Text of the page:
The Principle of Reason [164-166]

of sufficient reason and brings this response to language. But Vernunft [Reason], just as much as Grund [grounds] speak as translations of the one word, ratio. In historical terms this means that the critique of pure Reason is the thinking that thinks in the light of the principle of sufficient reason, a thinking from out of which the word ratio speaks with its dually singular utterance that, in a single stroke, names both "Reason" and "grounds." Ratio and that which is thought in it is passed along in such a speaking. The passing-along meant here is what moves genuine history. Under hazard of appearing to exaggerate, we may even say that if ratio did not speak in modern thinking with the double sense of "Reason" and "grounds," then there would not be Kant's critique of pure Reason as the circumscription of the conditions for the possibility of the object of experience.

So it may be that our assessment that the word Grund is the translation of ratio has lost its character as a platitude. It should be suggested only in passing that the classical sources for the insight into the passing along, as a legacy of the Geschick, of ratio as "grounds" and "Reason" to modern thinking are Paragraphs 29 to 32 of Leibniz's Monadology. The Monadology is said to be one of the last writings of Leibniz. It deals with the Principles of philosophy. The ninety paragraphs of this text allow the scaffolding of Western-especially modern- metaphysics to be more clearly discerned than almost any other work of thinking in the age before Kant. This text of Leibniz, originating in the year 1714, was first published in 1840 in the original French text from the Hannover Library by a student of Hegel, Johann Ed. Erdmann.43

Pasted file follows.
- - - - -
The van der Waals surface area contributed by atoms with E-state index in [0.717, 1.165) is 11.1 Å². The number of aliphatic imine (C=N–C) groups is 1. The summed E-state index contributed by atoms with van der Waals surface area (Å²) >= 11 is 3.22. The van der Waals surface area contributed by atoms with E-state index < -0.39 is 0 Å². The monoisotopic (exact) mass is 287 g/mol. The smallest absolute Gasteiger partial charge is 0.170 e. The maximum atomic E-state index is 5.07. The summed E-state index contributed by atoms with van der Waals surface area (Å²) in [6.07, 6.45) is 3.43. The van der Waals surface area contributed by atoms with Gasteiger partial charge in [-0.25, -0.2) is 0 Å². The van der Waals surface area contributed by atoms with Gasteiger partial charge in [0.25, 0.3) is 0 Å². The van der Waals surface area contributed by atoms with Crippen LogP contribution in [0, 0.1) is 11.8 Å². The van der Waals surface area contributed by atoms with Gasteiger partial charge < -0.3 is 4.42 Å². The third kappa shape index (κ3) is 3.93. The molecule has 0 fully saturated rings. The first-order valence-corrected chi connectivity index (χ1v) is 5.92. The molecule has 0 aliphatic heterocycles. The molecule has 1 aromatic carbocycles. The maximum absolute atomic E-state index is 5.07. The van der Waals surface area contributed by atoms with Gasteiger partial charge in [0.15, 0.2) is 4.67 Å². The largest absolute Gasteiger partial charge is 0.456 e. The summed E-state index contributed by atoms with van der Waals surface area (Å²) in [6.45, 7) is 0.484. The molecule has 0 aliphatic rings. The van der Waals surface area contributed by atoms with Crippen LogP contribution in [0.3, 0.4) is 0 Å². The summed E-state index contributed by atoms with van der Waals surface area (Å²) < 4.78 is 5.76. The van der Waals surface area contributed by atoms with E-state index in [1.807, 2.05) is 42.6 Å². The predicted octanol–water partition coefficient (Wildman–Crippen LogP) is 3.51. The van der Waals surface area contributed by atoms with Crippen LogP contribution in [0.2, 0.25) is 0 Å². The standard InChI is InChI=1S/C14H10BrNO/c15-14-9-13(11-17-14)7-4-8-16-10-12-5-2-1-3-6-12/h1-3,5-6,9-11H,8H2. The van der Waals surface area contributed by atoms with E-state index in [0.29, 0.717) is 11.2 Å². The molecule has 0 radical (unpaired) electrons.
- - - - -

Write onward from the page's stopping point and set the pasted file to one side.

Grund is the translation of ratio. What Grund names and what the principle of reason speaks about passes along what is experienced and thought in the dually singular utterance of ratio. We must inquire into this. We can only do so here in a sketchy way We will hold our itinerary in view so that it doesn't come down to a random word-clarification; for it merits bringing into view that and how being and ground/reason "are" the same. This means that it merits taking up and recalling the extent to which the sameness of being and ground/ reason announces itself at the commencement of the history of being, and indeed announces this only then to remain, as this sameness, unthought and unheard over a long period of time. Yet at the same time, what is unheard [Ungehörte] is what is unprecedented [Unerhörte]-what is unique in the history of being and its commencement.

Ratio speaks in the word Grund and indeed does so with the dual sense of Reason and grounds. Being a ground/reason also characterizes what we call a cause, in Latin causa; this is why the principle of reason, as we have frequently mentioned, also reads: Nihil est sine causa. In step with a long tradition and habit of thinking and speaking, we no longer find anything exciting about the fact that ratio simultaneously names "Reason" and "grounds." Thinking carefully, we nevertheless must agree that what Grund means-namely, depth and earth